Tamir E. Rice And Tanesha Anderson; Cleveland, Ohio
CREDIT: AP Photo/Mark Duncan
Cleveland also saw two fatal shootings over a period of weeks. One involved 12-year-old Tamir E. Rice, who was gunned down by police while carrying a toy gun at a playground. A worried 911 caller told a dispatcher there was a “guy pointing a gun at people” although he said twice it was “probably fake” and that the person was “probably a juvenile.” None of this information was reportedly communicated to police, and they said when they asked Rice to put his hands up and he seemed to reach for the toy gun, they fired two shots. It is far too early to know what the outcome will be. But in another mistaken shooting last year of a 13-year-old carrying a toy gun, a Santa Rosa, California, police officer never faced any charges.
Tanesha Anderson’s death did not involve a gun. But it did also involve a call to police for help. Anderson suffered from schizophrenia and bipolar disorder. Police reported to her family’s home after a caller reported she was “disturbing the peace.” Police said they were planning to take her for a psychiatric evaluation, but a struggle ensued that family members said involved a “take-down” move in which Anderson was thrown to the pavement. Police counter that witness report, saying Anderson went limp in officers’ arms. Police officials have thus far deflected questions about officers’ training on mental illness.
John Crawford; Beavercreek, Ohio
CREDIT: Open Carry Ohio
22-year-old John Crawford III had just picked up a BB gun stocked on the shelf of the WalMart where he was shopping that he seemingly intended to buy when he was shot dead by officers. Surveillance video reveals Crawford never even pointed the sporting gun. But in September, a grand jury decided not to file any charges against the officers, as one of the cops was already back on the job. Announcing the decision, special prosecutor Mark Piepmeier conceded that “Mr Crawford did not commit a crime that day … He didn’t do anything wrong.” He added, “They took the lives of someone that didn’t need to die.” Piepmeier nonetheless defended the officers’ conduct that day, citing their training on “active shooters” and several other factors that culminated to lead to Crawford’s death.
In the days leading up to Wednesday’s grand jury decision, hundreds of community members and activists marched 11 miles from the WalMart to the courthouse where the jury deliberated, demanding an indictment as well as the release of the tape. They’re still fighting for some justice.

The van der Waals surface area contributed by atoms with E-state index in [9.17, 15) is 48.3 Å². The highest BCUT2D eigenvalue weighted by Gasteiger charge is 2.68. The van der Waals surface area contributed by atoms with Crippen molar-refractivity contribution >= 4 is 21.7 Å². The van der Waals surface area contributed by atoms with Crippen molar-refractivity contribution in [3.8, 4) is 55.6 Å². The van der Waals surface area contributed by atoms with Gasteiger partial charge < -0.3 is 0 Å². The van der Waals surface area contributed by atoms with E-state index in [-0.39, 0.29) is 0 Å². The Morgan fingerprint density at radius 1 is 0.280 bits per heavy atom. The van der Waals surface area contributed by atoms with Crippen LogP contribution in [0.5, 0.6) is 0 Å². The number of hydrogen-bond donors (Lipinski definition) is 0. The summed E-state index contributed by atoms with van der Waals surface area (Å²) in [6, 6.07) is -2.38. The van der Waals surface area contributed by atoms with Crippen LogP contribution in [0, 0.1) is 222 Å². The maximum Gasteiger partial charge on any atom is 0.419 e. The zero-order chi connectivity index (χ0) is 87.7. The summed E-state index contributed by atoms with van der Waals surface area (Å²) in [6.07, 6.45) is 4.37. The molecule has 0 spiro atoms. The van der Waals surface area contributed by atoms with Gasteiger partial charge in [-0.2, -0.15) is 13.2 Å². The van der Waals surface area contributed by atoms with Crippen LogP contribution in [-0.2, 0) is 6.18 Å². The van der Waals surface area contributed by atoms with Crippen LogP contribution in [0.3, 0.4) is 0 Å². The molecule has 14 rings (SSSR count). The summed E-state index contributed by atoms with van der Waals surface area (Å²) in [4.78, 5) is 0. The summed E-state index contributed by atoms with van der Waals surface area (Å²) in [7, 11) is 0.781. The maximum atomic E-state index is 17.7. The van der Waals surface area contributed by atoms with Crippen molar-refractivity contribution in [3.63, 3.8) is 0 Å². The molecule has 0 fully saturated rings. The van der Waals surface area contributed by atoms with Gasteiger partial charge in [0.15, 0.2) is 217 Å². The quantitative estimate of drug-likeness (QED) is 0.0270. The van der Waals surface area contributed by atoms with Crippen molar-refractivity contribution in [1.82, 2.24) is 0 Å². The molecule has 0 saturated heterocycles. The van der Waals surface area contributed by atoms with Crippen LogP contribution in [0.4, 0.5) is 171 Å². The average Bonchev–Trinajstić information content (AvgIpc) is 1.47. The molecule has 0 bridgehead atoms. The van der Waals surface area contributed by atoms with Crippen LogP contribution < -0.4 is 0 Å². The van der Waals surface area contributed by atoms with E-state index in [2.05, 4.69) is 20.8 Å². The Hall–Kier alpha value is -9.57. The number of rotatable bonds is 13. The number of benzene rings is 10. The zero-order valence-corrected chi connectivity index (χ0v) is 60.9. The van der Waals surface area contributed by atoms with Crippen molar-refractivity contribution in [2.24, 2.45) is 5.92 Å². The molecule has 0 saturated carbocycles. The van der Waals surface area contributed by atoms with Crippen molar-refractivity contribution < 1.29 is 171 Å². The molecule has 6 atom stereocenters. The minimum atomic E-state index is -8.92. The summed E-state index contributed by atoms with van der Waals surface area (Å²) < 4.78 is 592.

Akai Gurley, New York City
CREDIT: AP Photo/Craig Ruttle
Akai Gurley was walking down a darkened stairwell last Thursday after he and his girlfriend got tired of waiting for the elevator, when he was shot by two rookie cops who had been patrolling the stairwell at the apartment complex in East New York, Brooklyn. Within hours, police said the shooting was an accident and Police Chief Bill Bratton has said Gurley was a “total innocent.” He said officer Peter Liang had his gun in his left hand and his flashlight in his right, and when he heard a noise he fired accidentally. But as the New York Times reported, “The shooting focused scrutiny on everyday tactics used by officers in housing projects, where rooting out entrenched violence has been a departmental priority, even as basic questions about the death remained unanswered: Had Officer Liang, surprised by a figure in the shadows below, reflexively squeezed the trigger, or had he merely lost his grip as he opened the door to the stairs?”
The cops had been engaged in what is known as “vertical patrol,” a long-controversial NYPD practice in which officers police buildings thought to be dangerous by patrolling the stairwells, frequently with their guns out. The medical examiner has already ruled the incident a homicide.